Could this Mini Carrot Cake be any cuter? No. No it could not. And it’s arriving at just the right moment — Easter weekend seems like the ideal time for a carrot-based treat.
Lindsey scaled this recipe down just for us, and promises that even though the cake looks like it could serve four people, it will easily be polished off by two. I’m going to trust her on that. I’m all for this addition to our Dessert for Two series.
Before we jump into the recipe, I’d love to know your take on carrot cake? Are you a lover or a hater? (I’m not sure I’ve met someone who was sort of in between.) At our house, Ben Blair is the biggest carrot cake fan — it’s often his preferred birthday cake. I can’t wait to try this one and see what he thinks. How about you? Any carrot cake fans at your house? Maybe this recipe will sway the whole family.
Here’s what Lindsey says:
If anyone had told me that I would come to love, not just like, love, carrot cake when I became an adult, I’d have said they were nuts. Carrots were definitely not my BFFs. I dutifully choked them down at dinner, because dessert. But never by choice. So why would anyone want to eat them in cake? And then one day I came across a carrot cake recipe on Epicurious that blew my mind.
My mom has long been carrot cake’s biggest fan and I wanted to make her a carrot cake from scratch. Usually, because of my aversion to carrot cake, I made one from a doctored cake mix. This Epicurious cake had rave reviews – four forks! That’s kind of a big deal. So I tried it, and yeah, never looked back.
The carrot cake recipe to beat all carrot cake recipes.
You may be wondering what makes this particular cake so special? Well, to be honest, I’m not sure except to say that it is the right amount of batter to carrots. It’s perfectly dense and never, ever dry. (I’m not saying that other word.)
Of course over the years I’ve made my share of small tweaks to get it to the point where my family likes it best. That includes more nuts (pecans are my fave), dried cranberries (no raisins, please), candied ginger, coconut, orange zest, and extra spices.
What hasn’t changed is the pillowy, tangy cream cheese frosting. With just a hint of maple and the perfect ratio of butter to cream cheese, it’s everything you expect frosting to be, and then some.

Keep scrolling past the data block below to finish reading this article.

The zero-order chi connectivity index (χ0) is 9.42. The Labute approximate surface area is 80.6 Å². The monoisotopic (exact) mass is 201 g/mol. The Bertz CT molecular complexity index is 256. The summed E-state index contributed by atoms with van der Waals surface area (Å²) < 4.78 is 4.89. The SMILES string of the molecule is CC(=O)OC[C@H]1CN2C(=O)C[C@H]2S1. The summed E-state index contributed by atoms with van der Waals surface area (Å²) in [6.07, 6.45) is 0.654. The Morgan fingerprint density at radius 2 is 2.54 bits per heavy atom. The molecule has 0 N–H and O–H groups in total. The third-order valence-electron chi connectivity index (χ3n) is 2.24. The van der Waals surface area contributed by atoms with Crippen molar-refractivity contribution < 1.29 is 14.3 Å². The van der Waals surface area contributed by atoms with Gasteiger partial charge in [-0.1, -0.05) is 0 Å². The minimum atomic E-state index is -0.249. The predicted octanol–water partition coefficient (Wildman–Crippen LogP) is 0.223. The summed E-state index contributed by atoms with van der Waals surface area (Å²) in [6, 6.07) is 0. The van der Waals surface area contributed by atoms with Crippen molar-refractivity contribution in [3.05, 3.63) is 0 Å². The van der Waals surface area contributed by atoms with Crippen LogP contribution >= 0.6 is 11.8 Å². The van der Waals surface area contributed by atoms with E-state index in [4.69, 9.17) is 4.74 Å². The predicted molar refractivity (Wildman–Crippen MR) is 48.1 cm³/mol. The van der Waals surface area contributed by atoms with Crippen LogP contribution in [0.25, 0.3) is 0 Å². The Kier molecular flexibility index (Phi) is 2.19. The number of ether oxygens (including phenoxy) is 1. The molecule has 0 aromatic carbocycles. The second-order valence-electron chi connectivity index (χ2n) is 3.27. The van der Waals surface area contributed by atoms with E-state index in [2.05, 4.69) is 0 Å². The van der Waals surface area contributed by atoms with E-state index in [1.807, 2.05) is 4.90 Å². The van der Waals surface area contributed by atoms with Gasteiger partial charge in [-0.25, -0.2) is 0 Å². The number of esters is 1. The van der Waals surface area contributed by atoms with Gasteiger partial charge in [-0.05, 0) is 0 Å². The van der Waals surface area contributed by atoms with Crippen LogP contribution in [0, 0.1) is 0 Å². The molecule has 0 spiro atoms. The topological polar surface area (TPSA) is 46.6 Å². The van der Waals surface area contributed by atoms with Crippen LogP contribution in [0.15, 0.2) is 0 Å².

Carrot cake, for me, is one of those all-purpose, all-occasion kinds of cakes. Like chocolate cake. It’s great for holidays (perfect for Easter and Christmas), birthdays, Sundays (Mondays too!), game days, spring, summer, winter, fall, and everything in between. I’ve made wedding cakes with this recipe.
The recipe is adaptable for anyone’s dietary preferences — gluten free, non-dairy — you’re set.
Because this cake has come along with me for so many years and so many occasions, I’ve tried other little modifications here and there beyond the add-ins. For example, it’s great made with gluten-free flour. Ground flaxseed mixed with water can replace the eggs. A different non-dairy frosting can be used.
The recipe leaves a lot of room for playing around, is what I’m saying. I’ve found out that what is in one’s carrot cake is a very personal thing. (But really, no raisins. Go for the cranberries. Walnuts are okay, but pecans are maple-y. And always add the coconut.)
This cake is the only carrot cake recipe you’ll ever need again. Promise. And like that lovely Fluffy Lemon Pudding from a few weeks ago, I scaled this down for a darling, and oh-so-delicious carrot cake for two. (But if you’re in need of a crowd-pleasing carrot cake, please make the full recipe! It counts as breakfast, too, I’m told.)
Skip the grater and use the food processor instead.
Most people grate the carrots for carrot cake. I employ a different method. It’s not that I don’t like shreds of carrot in my cake, it’s that over the years, I’ll be honest, I’ve gotten a little lazier. Sometimes I want my cake dang it! I can’t be bothered with grating. However, I can be bothered with using my food processor. I finely chop the coconut, nuts, and carrots, in that order, in my food processor.